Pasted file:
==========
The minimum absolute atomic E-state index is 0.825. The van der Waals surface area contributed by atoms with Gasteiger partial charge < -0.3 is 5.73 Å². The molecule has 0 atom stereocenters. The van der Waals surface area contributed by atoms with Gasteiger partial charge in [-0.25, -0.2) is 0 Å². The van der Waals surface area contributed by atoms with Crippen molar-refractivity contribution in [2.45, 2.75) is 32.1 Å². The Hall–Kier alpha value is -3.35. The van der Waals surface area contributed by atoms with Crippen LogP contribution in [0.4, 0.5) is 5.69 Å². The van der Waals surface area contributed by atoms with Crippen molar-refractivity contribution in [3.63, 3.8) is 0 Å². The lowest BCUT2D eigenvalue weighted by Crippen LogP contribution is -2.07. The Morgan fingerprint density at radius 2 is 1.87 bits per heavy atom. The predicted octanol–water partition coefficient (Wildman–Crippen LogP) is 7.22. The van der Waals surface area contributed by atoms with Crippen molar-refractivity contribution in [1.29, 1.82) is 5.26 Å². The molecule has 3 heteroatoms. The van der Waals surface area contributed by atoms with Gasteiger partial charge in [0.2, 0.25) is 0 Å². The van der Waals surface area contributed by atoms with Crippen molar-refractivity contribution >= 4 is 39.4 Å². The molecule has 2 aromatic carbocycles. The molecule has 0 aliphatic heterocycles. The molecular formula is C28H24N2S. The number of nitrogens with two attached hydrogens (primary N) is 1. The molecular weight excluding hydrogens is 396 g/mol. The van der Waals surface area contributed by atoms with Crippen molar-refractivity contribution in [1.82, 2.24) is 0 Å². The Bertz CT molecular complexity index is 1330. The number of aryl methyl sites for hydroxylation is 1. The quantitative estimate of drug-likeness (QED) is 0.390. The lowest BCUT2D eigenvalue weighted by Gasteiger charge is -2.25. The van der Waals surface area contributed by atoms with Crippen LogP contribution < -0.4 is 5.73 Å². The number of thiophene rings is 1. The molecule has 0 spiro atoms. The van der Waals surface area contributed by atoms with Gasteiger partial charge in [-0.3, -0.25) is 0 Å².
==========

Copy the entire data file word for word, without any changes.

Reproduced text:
The minimum absolute atomic E-state index is 0.825. The van der Waals surface area contributed by atoms with Gasteiger partial charge < -0.3 is 5.73 Å². The molecule has 0 atom stereocenters. The van der Waals surface area contributed by atoms with Gasteiger partial charge in [-0.25, -0.2) is 0 Å². The van der Waals surface area contributed by atoms with Crippen molar-refractivity contribution in [2.45, 2.75) is 32.1 Å². The Hall–Kier alpha value is -3.35. The van der Waals surface area contributed by atoms with Crippen LogP contribution in [0.4, 0.5) is 5.69 Å². The van der Waals surface area contributed by atoms with Crippen molar-refractivity contribution in [3.63, 3.8) is 0 Å². The lowest BCUT2D eigenvalue weighted by Crippen LogP contribution is -2.07. The Morgan fingerprint density at radius 2 is 1.87 bits per heavy atom. The predicted octanol–water partition coefficient (Wildman–Crippen LogP) is 7.22. The van der Waals surface area contributed by atoms with Crippen molar-refractivity contribution in [1.29, 1.82) is 5.26 Å². The molecule has 3 heteroatoms. The van der Waals surface area contributed by atoms with Gasteiger partial charge in [0.2, 0.25) is 0 Å². The van der Waals surface area contributed by atoms with Crippen molar-refractivity contribution >= 4 is 39.4 Å². The molecule has 2 aromatic carbocycles. The molecule has 0 aliphatic heterocycles. The molecular formula is C28H24N2S. The number of nitrogens with two attached hydrogens (primary N) is 1. The molecular weight excluding hydrogens is 396 g/mol. The van der Waals surface area contributed by atoms with Crippen molar-refractivity contribution in [1.82, 2.24) is 0 Å². The Bertz CT molecular complexity index is 1330. The number of aryl methyl sites for hydroxylation is 1. The quantitative estimate of drug-likeness (QED) is 0.390. The lowest BCUT2D eigenvalue weighted by Gasteiger charge is -2.25. The van der Waals surface area contributed by atoms with Crippen LogP contribution < -0.4 is 5.73 Å². The number of thiophene rings is 1. The molecule has 0 spiro atoms. The van der Waals surface area contributed by atoms with Gasteiger partial charge in [-0.3, -0.25) is 0 Å².